Sneaking in a whole, thick, juicy Gammon steak was the best thing I ever did. As it sizzled on the grill pan I was almost giddy with excitement. I was about to eat some real food.
I have a big date coming up in October and for that date, as well as my own self-esteem I, like most of the developed world, need to lose a bit of weight.
I’m an Omnivore. My SOH is not. She’s a vegetarian.
We both enjoy a glass or two of wine.
In the past when I’ve decided to lose weight, or to get fit, my eating tactics have been a mixed bunch.
Tactic One: The Boiled Rice Diet
In my twenties, I successfully lost about 2 stone in weight by cycling three times a week and eating mainly plain boiled rice with Chicken Bovril.
A typical day’s menu would be as follows:-
- Breakfast: 50g wheatbran cereal with milk, coffee
- Lunch: 50g boiled rice or pasta, with knob of butter and Chicken Bovril drink
- Snack 200 calorie snack bar
- Dinner: Whatever my Mum was cooking
(I lived at home, and my Mum was a good cook)
On the weekend I ate what I wanted.
Now this is not the ideal, or most famous diet, but it seemed to work for me. And I managed to hit my desired weight within about a year.
Tactic Two: The Scarlet Fever Diet
Not long after massively succeeding with The Boiled Rice Diet, I contracted Scarlet Fever.
This has to be one of the most effective diets I have ever tried. Effortlessly I lost about 15lbs in just over 4 weeks. No worrying about what to eat or drink. All I had to do was to remain bed ridden, take copious amounts of paracetomol and sleep for days on end.
There was a minor amount of discomfort in the diet, as I didn’t want to eat anything, and everything I did try to eat tasted the same. No sweet or sour sensations at all, just bleh.
Tactic Three: The Slow Carb Diet
With the help of Mr Tim Ferris, I ate eggs, steak, broccoli and sweet potatoes washed down with a small glass of red wine daily. On weekends I ate croissants, chocolate, whole packets of chocolate biscuits and pints of proper beer. I swung my kettle bell thrice weekly. The weight gradual fell off.
I’ll be writing more about this at a later date.
Tactic Four: The Vegetarian Low-Carb Diet
Rose Elliot has written this book to help veggies get on the Atkins bandwagon. Doing any kind of low carb diet without eating meat is a pretty tough order. Not impossible, but difficult.
My reasoning for going down this route has mostly been to support my SOH. It’s hard enough cooking for kids and then a grown up omnivore if you have to additionally rustle up one of the many egg/cheese or tofu based delicacies. So I decided to join her and see how it went, whilst holding onto my ability to add a bit of meat if required.
The basics of the diet are to follow 2 weeks of very low carbs to go into ketosis, where the body fuels itself with fat rather than carbs.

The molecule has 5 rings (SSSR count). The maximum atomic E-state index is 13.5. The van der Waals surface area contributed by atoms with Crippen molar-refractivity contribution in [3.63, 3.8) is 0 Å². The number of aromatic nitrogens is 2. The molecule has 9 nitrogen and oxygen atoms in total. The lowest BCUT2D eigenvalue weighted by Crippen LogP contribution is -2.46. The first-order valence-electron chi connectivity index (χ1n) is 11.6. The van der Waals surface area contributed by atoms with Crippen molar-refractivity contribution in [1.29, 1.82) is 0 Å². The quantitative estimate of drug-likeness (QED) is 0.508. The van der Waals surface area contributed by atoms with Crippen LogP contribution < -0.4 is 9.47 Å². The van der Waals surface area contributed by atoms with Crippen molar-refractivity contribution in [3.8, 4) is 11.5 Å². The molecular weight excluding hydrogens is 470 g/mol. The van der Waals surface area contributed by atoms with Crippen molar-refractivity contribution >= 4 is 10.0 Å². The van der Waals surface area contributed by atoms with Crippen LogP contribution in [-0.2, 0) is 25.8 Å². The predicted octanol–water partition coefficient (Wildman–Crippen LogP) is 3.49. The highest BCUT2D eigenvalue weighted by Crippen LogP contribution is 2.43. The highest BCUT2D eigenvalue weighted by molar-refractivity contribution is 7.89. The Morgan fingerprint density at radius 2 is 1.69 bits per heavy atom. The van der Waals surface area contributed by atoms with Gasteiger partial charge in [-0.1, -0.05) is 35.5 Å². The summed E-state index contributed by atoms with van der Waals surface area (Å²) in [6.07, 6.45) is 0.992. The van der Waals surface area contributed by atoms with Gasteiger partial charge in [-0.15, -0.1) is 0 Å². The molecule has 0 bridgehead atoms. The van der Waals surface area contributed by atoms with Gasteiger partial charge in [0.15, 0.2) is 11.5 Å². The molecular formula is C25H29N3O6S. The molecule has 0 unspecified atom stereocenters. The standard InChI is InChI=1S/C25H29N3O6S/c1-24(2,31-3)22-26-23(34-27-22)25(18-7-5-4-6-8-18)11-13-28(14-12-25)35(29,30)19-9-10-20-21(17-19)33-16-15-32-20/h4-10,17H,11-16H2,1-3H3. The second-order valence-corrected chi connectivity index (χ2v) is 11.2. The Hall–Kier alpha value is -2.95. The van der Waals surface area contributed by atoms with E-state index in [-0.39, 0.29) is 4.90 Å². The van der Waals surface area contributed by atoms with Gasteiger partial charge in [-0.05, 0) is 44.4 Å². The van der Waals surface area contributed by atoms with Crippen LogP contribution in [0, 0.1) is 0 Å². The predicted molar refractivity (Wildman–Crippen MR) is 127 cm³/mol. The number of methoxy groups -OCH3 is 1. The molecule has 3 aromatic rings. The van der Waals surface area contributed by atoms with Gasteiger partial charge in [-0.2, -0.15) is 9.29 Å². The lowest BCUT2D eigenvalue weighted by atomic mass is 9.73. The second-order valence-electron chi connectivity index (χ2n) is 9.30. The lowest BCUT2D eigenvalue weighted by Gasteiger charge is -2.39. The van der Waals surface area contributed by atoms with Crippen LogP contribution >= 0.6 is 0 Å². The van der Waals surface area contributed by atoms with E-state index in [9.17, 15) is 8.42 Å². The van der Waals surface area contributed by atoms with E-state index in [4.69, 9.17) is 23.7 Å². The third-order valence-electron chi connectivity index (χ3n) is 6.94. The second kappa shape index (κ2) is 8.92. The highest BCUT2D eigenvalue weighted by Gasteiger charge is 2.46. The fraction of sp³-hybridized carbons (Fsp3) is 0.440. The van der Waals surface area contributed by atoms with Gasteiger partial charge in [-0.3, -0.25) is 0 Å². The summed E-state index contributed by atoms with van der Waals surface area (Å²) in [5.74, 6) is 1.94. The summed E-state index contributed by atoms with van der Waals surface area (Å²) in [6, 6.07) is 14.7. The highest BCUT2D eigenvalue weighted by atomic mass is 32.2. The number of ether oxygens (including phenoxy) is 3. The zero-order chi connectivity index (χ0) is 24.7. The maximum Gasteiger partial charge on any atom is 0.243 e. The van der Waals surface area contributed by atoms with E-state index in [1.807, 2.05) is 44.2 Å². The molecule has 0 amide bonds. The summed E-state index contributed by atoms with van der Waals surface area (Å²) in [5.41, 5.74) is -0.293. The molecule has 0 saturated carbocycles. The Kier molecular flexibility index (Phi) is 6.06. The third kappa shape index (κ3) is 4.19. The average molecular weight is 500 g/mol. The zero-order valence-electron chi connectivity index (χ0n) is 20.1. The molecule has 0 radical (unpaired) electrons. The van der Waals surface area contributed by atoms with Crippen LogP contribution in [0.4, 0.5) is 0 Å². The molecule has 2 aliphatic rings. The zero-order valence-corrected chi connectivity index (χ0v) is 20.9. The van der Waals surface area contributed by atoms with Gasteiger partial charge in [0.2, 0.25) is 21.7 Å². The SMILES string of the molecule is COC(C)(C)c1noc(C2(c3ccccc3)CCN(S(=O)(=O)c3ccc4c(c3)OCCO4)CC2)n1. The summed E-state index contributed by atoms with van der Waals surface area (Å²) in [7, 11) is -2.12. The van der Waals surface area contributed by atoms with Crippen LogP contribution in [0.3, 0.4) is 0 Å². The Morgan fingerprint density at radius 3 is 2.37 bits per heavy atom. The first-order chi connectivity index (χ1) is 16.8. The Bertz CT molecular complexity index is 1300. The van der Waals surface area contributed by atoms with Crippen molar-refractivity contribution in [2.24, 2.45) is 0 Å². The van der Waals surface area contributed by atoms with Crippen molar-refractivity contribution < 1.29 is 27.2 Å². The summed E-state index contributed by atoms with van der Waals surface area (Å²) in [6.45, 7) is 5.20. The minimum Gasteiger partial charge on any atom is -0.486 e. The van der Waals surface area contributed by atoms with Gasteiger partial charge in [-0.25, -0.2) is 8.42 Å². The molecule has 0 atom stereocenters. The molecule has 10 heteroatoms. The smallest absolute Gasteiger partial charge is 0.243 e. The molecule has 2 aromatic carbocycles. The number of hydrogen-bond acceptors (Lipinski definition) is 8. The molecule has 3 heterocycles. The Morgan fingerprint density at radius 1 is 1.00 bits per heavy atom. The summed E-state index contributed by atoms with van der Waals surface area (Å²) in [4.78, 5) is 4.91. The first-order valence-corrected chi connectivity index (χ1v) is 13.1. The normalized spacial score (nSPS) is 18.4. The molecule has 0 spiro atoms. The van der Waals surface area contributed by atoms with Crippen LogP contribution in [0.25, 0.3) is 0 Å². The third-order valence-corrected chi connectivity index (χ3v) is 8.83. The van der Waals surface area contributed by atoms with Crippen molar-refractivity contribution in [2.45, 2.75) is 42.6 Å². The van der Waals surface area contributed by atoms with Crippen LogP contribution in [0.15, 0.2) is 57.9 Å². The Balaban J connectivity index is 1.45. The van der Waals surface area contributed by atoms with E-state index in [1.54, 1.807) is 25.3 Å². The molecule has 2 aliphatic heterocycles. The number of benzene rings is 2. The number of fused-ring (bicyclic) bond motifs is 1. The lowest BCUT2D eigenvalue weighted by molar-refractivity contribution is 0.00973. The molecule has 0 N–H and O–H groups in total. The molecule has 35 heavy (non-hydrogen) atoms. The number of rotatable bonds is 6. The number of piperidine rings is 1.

Meals are basically built around egg, cheese or tofu combined with salad or some green vegetables. No booze for the first 2 weeks and no caffeine either. No fruit, sugar, bread, pasta.
The diet works. In so far as we both have lost a lot of weight.
Here’s the actual data for myself:-
- 14th July 13 stone 7 lbs
- 15th July 13 stone 2 lbs
- 23rd July 12 stone 12 lbs
- 25th July 12 stone 10 lbs
- 29th July 12 stone 9 lbs
- 2nd August 12 stone 9 lbs
In Americaneze, that’s 12 lbs in 3 weeks. In European that’s 5.4kg
But it’s hard.
Rose Elliot promised that after the first few days you won’t feel hungry. She lied. Both of us, doing this diet, never had this feeling. I felt starving a great deal of the time.
You will feel tired. Very tired. My energy levels plummeted as I went through the first two weeks. Walking up stairs made me feel out of breath. I tried to get to bed early but always awoke feeling very tired.
You will get irritable. Be prepared for this from the beginning, so when you find yourself being just annoyed at the smallest thing, your SOH, child or whippet know’s it’s not you, it’s your brain trying to work out why you are subjecting your body to this tofu torture.
When you do allow yourself a small drink, (did you know there are no carbs in spirits and very few in wine either) be prepared for the worst hangover the next morning after only two (large – is there any other kind) gin and slimline tonic and a couple of glasses of wine. In addition, be prepared to be a cheap date when imbibing, as your capacity to hold your drink will have plummeted, with your weight.
So there are the pro’s and cons.
In future, I’m now through the worst of it and am gradually increasing my carb intake, as recommended in the book. In addition I’m slowly moving towards the slow-carb / paleo sustained way of eating again as for me it’s far more compatible with (a) eating meat and (b) finding easy protein sources when out and about for work (c) enjoying the food that I eat. The gammon was the first, delicious, example of that.
I’ll be writing more on this type of eating plan in future , but for now I’ll sum up The Vegetarian Low-Carb Diet as one that really does work, gives you easy instructions to stick to and does allow vegetarians to embrace the low carb, high protein way of losing weight effectively.
But it also requires a large amount of willpower to stick at it, will make you feel hungry for the initial weeks, will make you irritable and will probably cause your energy levels to drop quite substantially.
It’s worth it in my opinion, but not for the feint hearted.
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